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Administrator at assisted living says they don't need to include me regarding medical issues. I am activated POA for sister with a brain injury. They say they only need to ask her.

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That sounds fairly ridiculous. I have had my mother in 2 different AL facilities. I was always consulted about medical issues. The current one calls me about the smallest medical issue or addition or change of medication. I can't imagine their position since your sister has a brain issue which has to affect cognitive issues. I would demand a meeting to address this situation. If you cannot deal with it in a satisfactory manner you could call an administrator that oversees the facility.
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JoAnn29 Feb 10, 2019
I agree, something fishy here. I may just have a lawyer write a letter saying the POA besides financial s also Medically active and you have every right to be involved in Sister's care.

Now this is an Assisted living not a LTC facility? I ask, because you have every right to have you own doctor.
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APOA stands for activated power of attorney for medical (& financial.) She is in assisted living. Yes, she is on Medicare disability & Medicaid. I had to sign her into the assisted living facility as her POA. But now they say they are in charge of her medical issues.
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Tothill Feb 9, 2019
Thank you for clarifying Barb.

An Activated POA means that she is not capable of making sound decisions. It seems really strange that the facility is ignoring your POA.

I could see that they do not have to contact you about every sniffle, but to not arrange for labs when your sister has an infection seems negligent, if that is part of the care they are supposed to provide.
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Is sis on Medicaid?

Is she in assisted living? Nursing home?

Has guardianship been obtained by someone?
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What does APOA stand for? I know POA, but I cannot find a definition for the "A".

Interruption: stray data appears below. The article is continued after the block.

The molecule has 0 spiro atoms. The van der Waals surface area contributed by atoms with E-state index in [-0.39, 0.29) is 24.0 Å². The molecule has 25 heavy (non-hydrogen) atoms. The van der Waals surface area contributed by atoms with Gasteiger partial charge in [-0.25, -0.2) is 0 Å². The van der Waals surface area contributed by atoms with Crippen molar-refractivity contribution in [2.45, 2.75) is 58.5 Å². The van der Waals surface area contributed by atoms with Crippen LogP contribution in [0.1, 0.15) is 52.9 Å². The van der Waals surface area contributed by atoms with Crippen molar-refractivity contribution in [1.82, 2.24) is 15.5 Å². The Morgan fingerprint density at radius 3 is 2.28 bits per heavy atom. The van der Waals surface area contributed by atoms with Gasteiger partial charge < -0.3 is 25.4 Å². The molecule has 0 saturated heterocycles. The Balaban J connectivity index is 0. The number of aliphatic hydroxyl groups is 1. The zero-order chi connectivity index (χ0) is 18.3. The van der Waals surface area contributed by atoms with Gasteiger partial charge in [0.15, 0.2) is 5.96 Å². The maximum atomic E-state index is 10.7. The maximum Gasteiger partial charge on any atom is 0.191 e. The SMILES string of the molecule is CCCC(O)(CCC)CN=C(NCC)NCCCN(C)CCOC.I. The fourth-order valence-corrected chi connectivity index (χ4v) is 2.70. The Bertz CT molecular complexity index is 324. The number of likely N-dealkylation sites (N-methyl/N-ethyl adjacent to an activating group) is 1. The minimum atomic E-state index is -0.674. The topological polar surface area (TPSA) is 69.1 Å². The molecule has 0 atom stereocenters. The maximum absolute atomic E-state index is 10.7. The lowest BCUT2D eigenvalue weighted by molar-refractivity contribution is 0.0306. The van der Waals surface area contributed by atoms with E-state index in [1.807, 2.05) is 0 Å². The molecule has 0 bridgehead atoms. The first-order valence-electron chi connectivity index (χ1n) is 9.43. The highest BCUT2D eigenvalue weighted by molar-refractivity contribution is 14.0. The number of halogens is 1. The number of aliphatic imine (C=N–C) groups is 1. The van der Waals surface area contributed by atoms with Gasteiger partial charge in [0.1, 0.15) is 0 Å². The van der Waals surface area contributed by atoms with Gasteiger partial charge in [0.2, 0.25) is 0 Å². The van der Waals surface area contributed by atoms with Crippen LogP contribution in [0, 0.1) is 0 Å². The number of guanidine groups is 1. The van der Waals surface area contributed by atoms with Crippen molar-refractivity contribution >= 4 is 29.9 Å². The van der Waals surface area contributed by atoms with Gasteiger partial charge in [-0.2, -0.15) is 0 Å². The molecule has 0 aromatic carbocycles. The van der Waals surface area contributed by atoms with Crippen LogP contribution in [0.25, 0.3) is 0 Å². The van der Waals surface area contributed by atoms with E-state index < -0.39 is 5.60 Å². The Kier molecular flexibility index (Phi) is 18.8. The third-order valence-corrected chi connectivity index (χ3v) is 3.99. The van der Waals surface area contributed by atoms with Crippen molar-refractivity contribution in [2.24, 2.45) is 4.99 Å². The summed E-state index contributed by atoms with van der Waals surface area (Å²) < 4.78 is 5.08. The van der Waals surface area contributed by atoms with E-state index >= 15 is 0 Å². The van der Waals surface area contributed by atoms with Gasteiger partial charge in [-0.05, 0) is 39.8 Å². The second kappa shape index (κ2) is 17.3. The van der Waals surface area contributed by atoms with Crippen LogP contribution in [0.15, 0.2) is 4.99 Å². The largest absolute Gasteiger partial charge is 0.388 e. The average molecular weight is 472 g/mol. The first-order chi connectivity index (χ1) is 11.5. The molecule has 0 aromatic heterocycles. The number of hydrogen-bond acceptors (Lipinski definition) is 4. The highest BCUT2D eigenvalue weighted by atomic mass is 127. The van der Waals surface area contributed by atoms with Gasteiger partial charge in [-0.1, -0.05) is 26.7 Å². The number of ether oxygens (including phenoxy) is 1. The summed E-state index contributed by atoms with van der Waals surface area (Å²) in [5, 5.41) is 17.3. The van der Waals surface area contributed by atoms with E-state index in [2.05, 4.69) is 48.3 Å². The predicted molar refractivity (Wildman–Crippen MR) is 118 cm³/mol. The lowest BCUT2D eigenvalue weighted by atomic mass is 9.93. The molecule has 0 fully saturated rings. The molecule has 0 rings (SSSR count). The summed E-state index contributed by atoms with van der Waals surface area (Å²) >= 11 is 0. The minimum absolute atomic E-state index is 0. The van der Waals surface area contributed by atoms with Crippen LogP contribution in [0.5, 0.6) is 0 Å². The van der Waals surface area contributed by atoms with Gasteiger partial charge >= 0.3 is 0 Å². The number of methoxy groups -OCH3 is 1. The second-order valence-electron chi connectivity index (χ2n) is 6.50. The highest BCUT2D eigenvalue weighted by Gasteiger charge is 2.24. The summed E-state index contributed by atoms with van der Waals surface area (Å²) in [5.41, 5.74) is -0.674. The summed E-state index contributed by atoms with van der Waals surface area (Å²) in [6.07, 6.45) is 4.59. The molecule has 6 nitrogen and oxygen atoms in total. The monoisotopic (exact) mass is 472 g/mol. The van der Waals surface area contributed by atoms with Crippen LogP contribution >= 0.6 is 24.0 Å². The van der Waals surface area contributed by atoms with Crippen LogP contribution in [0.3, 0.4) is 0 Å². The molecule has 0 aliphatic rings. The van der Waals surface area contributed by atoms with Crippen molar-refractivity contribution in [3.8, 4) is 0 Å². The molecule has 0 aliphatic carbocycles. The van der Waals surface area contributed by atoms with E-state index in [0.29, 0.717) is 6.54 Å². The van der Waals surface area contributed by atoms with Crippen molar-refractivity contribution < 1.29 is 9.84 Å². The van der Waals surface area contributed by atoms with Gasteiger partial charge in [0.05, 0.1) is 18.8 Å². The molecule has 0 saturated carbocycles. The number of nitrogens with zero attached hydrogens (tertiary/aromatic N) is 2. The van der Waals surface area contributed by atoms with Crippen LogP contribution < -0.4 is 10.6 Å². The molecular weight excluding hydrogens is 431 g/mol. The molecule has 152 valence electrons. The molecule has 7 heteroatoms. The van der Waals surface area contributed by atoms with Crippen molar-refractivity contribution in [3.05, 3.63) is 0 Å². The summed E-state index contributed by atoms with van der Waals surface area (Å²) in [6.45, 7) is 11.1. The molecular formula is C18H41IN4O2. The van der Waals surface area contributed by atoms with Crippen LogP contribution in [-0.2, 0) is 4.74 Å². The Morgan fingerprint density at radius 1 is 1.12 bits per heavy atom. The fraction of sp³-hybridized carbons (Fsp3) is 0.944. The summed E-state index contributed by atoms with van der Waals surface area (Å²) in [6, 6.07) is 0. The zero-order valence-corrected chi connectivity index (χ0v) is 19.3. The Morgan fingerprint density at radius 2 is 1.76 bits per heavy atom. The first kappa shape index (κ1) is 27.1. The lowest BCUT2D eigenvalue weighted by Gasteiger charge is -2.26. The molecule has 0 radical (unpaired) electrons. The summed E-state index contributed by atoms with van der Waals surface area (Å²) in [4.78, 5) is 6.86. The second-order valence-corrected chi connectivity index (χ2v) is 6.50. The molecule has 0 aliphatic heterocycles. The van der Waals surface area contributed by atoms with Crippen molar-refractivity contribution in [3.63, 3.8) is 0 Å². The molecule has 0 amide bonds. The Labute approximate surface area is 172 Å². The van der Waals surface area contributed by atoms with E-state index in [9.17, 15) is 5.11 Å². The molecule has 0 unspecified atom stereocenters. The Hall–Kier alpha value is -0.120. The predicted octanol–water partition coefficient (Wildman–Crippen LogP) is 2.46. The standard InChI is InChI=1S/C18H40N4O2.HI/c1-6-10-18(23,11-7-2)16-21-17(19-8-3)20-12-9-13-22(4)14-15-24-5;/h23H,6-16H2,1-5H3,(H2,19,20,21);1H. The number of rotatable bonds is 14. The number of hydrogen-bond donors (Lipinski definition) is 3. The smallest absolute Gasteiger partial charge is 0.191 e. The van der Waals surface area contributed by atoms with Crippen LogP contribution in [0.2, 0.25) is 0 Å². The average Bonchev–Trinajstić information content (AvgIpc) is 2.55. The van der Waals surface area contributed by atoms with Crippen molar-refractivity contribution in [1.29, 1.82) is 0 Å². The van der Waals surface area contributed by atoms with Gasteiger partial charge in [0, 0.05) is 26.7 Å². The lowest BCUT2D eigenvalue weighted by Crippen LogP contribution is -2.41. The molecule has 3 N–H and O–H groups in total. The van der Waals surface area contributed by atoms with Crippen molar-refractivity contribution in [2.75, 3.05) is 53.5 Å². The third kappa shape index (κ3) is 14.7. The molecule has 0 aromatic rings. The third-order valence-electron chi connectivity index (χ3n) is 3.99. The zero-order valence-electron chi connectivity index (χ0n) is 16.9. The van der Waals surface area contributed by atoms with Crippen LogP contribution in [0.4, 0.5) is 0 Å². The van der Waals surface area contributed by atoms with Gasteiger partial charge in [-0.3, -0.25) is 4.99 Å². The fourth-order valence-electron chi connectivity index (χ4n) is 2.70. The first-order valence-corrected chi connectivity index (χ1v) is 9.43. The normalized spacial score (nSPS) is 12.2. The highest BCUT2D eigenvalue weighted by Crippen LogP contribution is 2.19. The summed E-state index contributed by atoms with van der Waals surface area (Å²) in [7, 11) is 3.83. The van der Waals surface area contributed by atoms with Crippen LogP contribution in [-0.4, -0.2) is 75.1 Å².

Here POA is only for financial dealings. You need a Representative Agreement, or what is commonly referred to as a Medical POA to be involved in healthcare decisions.

They are two very different documents.

Which do you have?
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In an AL you are a resident not a patient. Just like renting an apartment only you have people to assist you when you need it. You are allowed to come and go as you wish (as long as there is no Dementia). If your sister is confident. Have her sign a HIPPA paper saying you have a right to speak for her and be involved with her care. Or, type up a form of your own and have sister sign it in front of witnesses. If she is mobile, get it notarized at your bank.
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The POA is activated. The administrator said they only have to communicate with the patient. Can't find any printed info on Wisconsin.gov regarding this. Just hoping someone would give me an idea where to look next. Thanks!
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JoAnn29 Feb 9, 2019
See my latest response. In NJ, I had no problems with my POA. It read it came into effect at time Mom was found incompetent. Only one place asked for an update from a lawyer and that was Prudential concerning some shares. It wasn't important at the time, so I dropped it.
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I would get a doctor to say that with her injury that your POA is in effect. If they still don't honor ur POA then go to the lawyer and have him write a letter saying that your POA is now in effect with backup from a Dr. If they continue to override you, find another AL.

If she is weak, then you call an ambulance if they won't. She has rights she is not in a prison. Who is they? The aides. You need to talk to the RN. If she refuses, call then call the ambulance.
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She gets confused and answers their questions with "I'm fine" when they ask her about any problems she's having. She had a UTI & I asked them to get an order for lab work to check. They didn't do it because she said "I'm fine". She's very weak now & won't get up or dressed.
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Is she competent to speak for herself?
(If she is then she could still ask that you be included in all medical discussions)
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